Listen: ‘My Name is Gulpilil’ director Molly Reynolds shares about David Gulpilil’s life, Australia’s first Indigenous actor with Laura Bennett.
David Gulpilil is an icon of Australian cinema. He’s appeared in two of our highest grossing titles, Crocodile Dundee and Australia, and has brought countless Indigenous stories to life in films like Mad Dog Morgan and Rabbit Proof Fence.
His life has not been easy, as David bridges the gap between “tribal life” and Hollywood and, in recent years, deals with an aggressive lung cancer diagnosis that’s forcing him to slow down.
Not one to stop working though, David’s found a way to continue on-screen storytelling with “my story of my story” in the new documentary My Name is Gulpilil.
Originally, it was intended to capture David’s final months of life, highlighting his career and ending with his funeral service and traditional farewell.
Instead, as David defied the doctors’ prognoses, it depicts a man riddled by sickness contemplating an end that feels so close, while reflecting on the origin and wonder of a life that’s been truly extraordinary and unmatched.
Director Molly Reynolds (Twelve Canoes), said that, “What makes [David] so special is he was the first Indigenous ‘actor’ – not just a ‘blackfella’ on stage or on screen – but a real performer that could hold his own against the best of them”.
“He led the way. He said to his kin, to other First Australians, ‘We can do this’,” Molly said.
“They saw him on screen and I think it gave everyone permission to say, ‘Yeah, we can be performers. We can be filmmakers. We belong here, and we can own this’. That will be David’s legacy.”
David originally entered the acting world when a group of filmmakers came to his small community looking for someone who could dance well “and knew how to throw a spear”, Molly recalled.
Everyone pointed to David, and Molly said, “The rest is history”.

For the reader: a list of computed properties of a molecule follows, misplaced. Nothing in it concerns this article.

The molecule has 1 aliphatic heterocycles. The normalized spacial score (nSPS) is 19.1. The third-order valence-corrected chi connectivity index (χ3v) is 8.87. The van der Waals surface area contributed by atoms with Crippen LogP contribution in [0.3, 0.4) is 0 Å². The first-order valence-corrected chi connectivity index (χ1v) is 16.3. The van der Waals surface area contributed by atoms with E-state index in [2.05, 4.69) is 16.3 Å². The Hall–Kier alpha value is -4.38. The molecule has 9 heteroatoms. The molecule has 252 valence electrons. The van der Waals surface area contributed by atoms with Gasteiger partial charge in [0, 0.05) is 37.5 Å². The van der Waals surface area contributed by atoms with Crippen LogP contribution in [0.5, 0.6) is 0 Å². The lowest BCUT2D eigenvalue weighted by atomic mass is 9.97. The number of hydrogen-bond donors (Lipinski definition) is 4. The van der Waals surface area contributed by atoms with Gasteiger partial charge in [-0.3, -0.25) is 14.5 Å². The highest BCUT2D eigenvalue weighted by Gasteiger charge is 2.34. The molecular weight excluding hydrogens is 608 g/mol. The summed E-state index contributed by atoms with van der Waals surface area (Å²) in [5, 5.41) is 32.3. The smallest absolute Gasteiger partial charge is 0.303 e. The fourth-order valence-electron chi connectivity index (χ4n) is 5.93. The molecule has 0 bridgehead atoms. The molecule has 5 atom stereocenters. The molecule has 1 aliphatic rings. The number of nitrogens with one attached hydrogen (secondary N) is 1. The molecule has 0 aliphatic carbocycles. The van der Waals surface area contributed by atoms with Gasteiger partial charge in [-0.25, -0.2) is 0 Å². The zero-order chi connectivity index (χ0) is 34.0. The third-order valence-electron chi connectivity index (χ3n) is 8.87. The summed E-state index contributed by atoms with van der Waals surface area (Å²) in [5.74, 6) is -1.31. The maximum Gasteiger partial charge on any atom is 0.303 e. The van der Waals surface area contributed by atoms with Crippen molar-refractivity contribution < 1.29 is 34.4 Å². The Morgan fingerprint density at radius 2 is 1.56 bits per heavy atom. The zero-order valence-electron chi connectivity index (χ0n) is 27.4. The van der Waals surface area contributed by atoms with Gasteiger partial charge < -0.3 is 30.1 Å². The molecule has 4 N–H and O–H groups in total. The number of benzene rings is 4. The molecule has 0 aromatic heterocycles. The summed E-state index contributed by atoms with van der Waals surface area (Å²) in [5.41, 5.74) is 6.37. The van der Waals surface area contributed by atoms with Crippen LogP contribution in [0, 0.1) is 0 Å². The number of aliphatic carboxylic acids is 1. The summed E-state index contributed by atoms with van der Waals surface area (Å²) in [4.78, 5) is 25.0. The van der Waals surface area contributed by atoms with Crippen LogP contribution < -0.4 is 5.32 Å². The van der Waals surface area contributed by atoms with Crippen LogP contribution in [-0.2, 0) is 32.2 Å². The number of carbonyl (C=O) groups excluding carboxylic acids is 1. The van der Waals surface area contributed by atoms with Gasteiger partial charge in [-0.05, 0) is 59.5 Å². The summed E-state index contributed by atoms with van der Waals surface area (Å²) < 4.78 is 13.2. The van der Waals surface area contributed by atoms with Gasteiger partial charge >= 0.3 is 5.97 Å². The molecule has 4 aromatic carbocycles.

“The way he moves is so elegant. And I think because he had skills as a dancer [steeped in] his culture, that extended into acting and he knew how to perform,” she said.
“The way he moves is so elegant. And I think because he had skills as a dancer [steeped in] his culture, that extended into acting and he knew how to perform,” – My Name is Gulpilil director Molly Reynolds
As much as David was a pioneer, his life has also been a culmination of contradictions between his traditional Aboriginal ways, and the Western excesses of Hollywood.
During his career David was introduced to the tobacco and marijuana that have undoubtedly led to his cancer, and it’s not lost on Molly how significantly that’s played into how David’s spending his final years.
The duality of David’s life means “he no longer belongs to either culture”, Molly said.
“He’s been away for so long from his own culture, yet he’s not truly a part of the dominant culture.
“[The Western world] created the lung cancer, and now he’s bound to Western medicine to keep him alive because the old ways aren’t, at all.”
For the premiere of Walkabout in 1971, David travelled the globe promoting the film, introducing many to Australia’s Indigenous heritage for the first time.
In commentary that feels incredibly dated now, David’s presence was viewed with a degree of spectacle, and he jokes that people wondered if he “was a kangaroo” because he was so foreign and unusual to them.
Asked whether David resented that sentiment, Molly said, “In the beginning he relished it, and then after that it began to wear him out”.
“Admittedly, along the way he got to meet the Queen, got to meet Clint Eastwood and Bruce Lee, and a lot of famous people. But I think in the end, he was like, ‘Enough already’.”
My Name is Gulpilil is in select cinemas from May 27. Rated M. Listen to Molly’s full interview with Laura Bennett in the player above.